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LBJ's Great Society
Transcript of LBJ's Great Society
Began under New Deal
Aimed to eliminate racial injustice in America
Funds provided for education and city infrastructure
Funding decreased on the social programs as the Vietnam War progressed Who was Lyndon B. Johnson? Graduated from Southwest State Teachers College in 1930.
Taught at a school for disadvantaged Mexican-American students in southern Texas.
Had firsthand look at the effects of poverty and discrimination Who was Lyndon B. Johnson Became President on Air Force One as he took Oath right after Kennedy’s death
Very familiar with the members of Congress
Spent most of his life with the house of Representatives and the Senate War on Poverty The Civil Rights Act of 1964 Civil Rights Act 1964 Summary: Economic Opportunity Act (EOA) Programs of EOA - Anti-poverty program created as a part of the EOA
- Fight poverty in low-income communities by engaging Americans in a year of full-time service
- VISTA members contribute by:
Encouraging volunteer service at the local level,
Generating the commitment of private sector resources
Strengthening organizations that serve low-income communities Voting Rights Act Effects of the Voting Rights Act Higher Education Act 1965 Housing Act 1964 Food Stamp Act (FSA) 1964 Immigration and Nationality Act (INA) 1965 Immigration and Nationality Act (INA) 1965 Immigration and Nationality Act 1965 Elementary & Secondary Education Act (ESEA) 1965 Public Broadcasting Act 1967 Elementary & Secondary Education Act (ESEA) 1965 Elementary & Secondary Education Act (ESEA) 1965 Congress had been trying to pass a school bill for all America’s children since 1870
Five million children of poor families overcome their greatest barrier to progress: poverty
Helped so many at so little cost Housing and Urban Development Act 1965 Vietnam and the Great Society Vietnam and the Great Society Activity 1 Activity 3- QUIZ!!! Activity 4 Medicare 1965 Refers to the first legislation passed by LBJ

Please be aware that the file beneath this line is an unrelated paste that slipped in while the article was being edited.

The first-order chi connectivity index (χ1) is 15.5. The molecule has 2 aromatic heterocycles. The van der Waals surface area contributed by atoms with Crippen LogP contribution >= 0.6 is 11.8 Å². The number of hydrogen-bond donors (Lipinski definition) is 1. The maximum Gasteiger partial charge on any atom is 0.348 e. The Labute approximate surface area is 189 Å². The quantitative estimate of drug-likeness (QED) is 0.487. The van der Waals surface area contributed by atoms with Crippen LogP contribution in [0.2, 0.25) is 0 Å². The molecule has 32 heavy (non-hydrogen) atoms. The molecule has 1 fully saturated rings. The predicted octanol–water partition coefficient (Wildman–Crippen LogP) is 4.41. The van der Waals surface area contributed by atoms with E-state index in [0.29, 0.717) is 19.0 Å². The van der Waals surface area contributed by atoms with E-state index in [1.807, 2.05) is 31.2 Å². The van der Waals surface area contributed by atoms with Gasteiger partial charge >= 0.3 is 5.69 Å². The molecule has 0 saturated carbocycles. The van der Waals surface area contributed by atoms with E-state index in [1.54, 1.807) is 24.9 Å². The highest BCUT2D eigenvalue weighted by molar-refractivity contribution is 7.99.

In response to the 19% unemployment rate
Congress passed economic opportunity act
Office of Economic Opportunity was established
LBJ wanted to expand governments roles in health care and education Civil Rights The civil rights movement was gaining momentum
1964, urban riots began in black neighbourhoods
Johnson set out to pass the Civil Rights Bill which Kennedy had started
Cloture adopted by Hubert Humphreys: required 2/3 majority vote and limited debating per person
Signed on July 2, 1964 by Johnson Some facts:
African American life expectancy was 7 years less than whites
Nearly impossible for them to get a mortgage
Infant mortality rate was double Banned racial discrimination in federal funds and public places
Attempted to protect African Americans' right to vote
The Equal Employment Opportunity Commission was set up to protect African American's right for jobs
Community Relations Service set up to deal with racial problems at a local level The Civil Rights Act included:
Desegregation of public facilities
Desegregation of public education
Equal employment opportunity
Forbade discrimination based on sex, race, colour, religion Job Corps: provided work, basic education and training
Neighbourhood Youth Corps: provides work and training for young men and women 16-21 from poor families